What Causes Bone Loss in the Jaw?
Jawbone loss can stem from many causes. While the most common causes are tooth loss and gum disease, a range of other issues can lead to tissue loss in your jaw. For example, smoking can affect the density of bone in all areas of the body, including the jaw.
Your teeth help maintain the natural height and thickness of your jawbone. The section of bone surrounding the roots of your teeth is known as the alveolar bone. Throughout your daily life, the roots stimulate this section of the bone, indicating to the brain that resources are necessary in a particular area of the jaw. Based on this stimulation, the body sends calcium and other nutrients to the jaw, encouraging continued bone growth.
When a tooth is extracted or lost due to trauma, there are no longer roots to stimulate the alveolar bone. Over time, the body stops sending resources to the area where the tooth was and that section of the jaw will slowly deteriorate. The longer missing teeth are left untreated, the more tissue is lost until the bone beneath neighboring teeth is affected, which can cause further tooth loss.
Dentures and Bridgework
Traditional methods of replacing lost teeth include dentures and dental bridges. These restorations can replace missing teeth to create a more natural smile and improve your ability to eat and speak naturally. However, dentures and bridges do not protect your jaw against bone loss.
Bridges consist of artificial teeth supported by dental crowns. Since the crowns are placed over natural teeth, the jawbone beneath these teeth remains in tact. Unfortunately, the areas of jaw where teeth were lost will continue to lose tissue.
Dentures, on the other hand, can actually exacerbate jawbone loss. Traditional full dentures rest directly on the gum tissues without support from teeth or dental implants. They do not provide sufficient stimulation to prevent tissue deterioration. In addition, dentures tend to shift against the gum tissue and rub. Over time, this process can speed the loss of tissue in the jaw.
Chronic infection in the gum tissue, known as periodontal disease, affects tooth-supporting structures, such as the alveolar bone and other ligaments. In advanced stages, the bacteria associated with periodontal disease begins to eat away at supporting gum and bone tissue, causing tooth loss and bone loss in the jaw.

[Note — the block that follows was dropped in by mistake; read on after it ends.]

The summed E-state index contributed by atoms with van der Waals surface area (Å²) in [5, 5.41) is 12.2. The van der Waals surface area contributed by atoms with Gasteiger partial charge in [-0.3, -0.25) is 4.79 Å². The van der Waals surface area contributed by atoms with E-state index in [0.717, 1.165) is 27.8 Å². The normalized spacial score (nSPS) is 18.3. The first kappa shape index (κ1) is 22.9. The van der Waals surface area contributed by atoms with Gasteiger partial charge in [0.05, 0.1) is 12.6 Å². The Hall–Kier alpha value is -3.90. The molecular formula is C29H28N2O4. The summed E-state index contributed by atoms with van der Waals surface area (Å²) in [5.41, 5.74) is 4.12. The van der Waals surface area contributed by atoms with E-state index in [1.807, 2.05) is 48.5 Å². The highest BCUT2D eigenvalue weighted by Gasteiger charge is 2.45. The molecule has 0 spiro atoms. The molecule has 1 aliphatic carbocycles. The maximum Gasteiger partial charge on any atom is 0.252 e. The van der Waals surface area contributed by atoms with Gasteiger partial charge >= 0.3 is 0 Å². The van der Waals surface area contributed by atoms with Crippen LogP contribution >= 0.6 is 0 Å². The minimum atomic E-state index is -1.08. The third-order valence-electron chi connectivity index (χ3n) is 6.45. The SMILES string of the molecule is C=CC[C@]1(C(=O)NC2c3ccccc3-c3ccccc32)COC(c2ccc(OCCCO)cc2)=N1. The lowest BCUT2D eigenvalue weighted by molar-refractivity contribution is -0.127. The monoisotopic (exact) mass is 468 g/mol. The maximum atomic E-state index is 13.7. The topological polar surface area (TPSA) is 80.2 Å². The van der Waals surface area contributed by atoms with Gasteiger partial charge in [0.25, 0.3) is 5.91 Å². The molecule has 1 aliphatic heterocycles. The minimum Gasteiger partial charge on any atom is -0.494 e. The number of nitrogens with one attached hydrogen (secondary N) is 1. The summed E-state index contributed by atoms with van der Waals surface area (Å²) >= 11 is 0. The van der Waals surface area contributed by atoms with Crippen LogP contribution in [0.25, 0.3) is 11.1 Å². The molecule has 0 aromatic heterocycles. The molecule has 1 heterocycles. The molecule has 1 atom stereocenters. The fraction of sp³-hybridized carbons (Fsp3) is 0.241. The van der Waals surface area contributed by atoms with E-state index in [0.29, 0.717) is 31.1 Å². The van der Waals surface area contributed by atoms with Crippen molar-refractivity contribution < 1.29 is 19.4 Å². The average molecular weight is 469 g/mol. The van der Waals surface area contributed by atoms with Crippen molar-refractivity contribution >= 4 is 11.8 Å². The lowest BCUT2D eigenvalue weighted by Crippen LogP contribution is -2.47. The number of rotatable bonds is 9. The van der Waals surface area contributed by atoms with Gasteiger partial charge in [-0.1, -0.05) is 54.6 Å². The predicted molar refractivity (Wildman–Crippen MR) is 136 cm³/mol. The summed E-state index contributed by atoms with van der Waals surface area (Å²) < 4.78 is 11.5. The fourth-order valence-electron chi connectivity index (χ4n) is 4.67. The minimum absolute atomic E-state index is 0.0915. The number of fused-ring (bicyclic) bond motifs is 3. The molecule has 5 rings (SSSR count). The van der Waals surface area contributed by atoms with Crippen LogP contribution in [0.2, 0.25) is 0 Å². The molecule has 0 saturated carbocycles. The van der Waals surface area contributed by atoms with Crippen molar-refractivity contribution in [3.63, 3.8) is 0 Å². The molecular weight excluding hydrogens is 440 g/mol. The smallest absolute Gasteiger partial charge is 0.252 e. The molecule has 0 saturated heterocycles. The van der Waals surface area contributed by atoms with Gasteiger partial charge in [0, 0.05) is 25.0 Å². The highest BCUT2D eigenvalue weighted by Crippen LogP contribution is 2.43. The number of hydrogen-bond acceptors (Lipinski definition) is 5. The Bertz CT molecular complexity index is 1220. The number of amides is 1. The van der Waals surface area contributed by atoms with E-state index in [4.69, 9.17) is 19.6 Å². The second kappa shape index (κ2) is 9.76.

Since many of the symptoms of gum disease are painless, this condition often goes unnoticed for long periods of time. When periodontal disease is left untreated, it can cause serious damage to the strength and stability of your jaw.
Injury to the jaw and trauma to teeth are also associated with bone loss. If a tooth is knocked out or broken, bone stimulation to the jaw stops, leading to tissue deterioration. In addition, jaw fractures or a history of trauma affecting certain teeth can cause tissue to die and lead to bone loss years after the initial injury.
Losing tissue in your jawbone can greatly affect your appearance as well as your oral health.
Certain medical conditions increase your likelihood of jawbone atrophy. Osteoporosis, a conditions which causes the bones to become weak and brittle, can affect the jaw and lead to deterioration of the tissue. Paget’s disease of bone (PDB), a disease that disrupts the natural replacement of old bone tissue with new, and osteomyelitis, a type of inflammation of the bone caused by infection, can lead to dental bone loss. Tumors are another common cause of jawbone deterioration.
Abnormal physical forces and other misalignment issues can affect the ability of your teeth to grind and chew properly. In these situations, lack of opposing force limits the natural stimulation of the jaw leading to bone loss. Issues which can create abnormal force include problems with the temporomandibular joint (TMJ), normal wear and tear to the surface of teeth, and crooked teeth.
Infections, birth defects, and smoking are other causes which can lead to bone loss in the jaw. Certain prescription drugs, such as bisphosphonates, also affect the density and volume of the jawbone.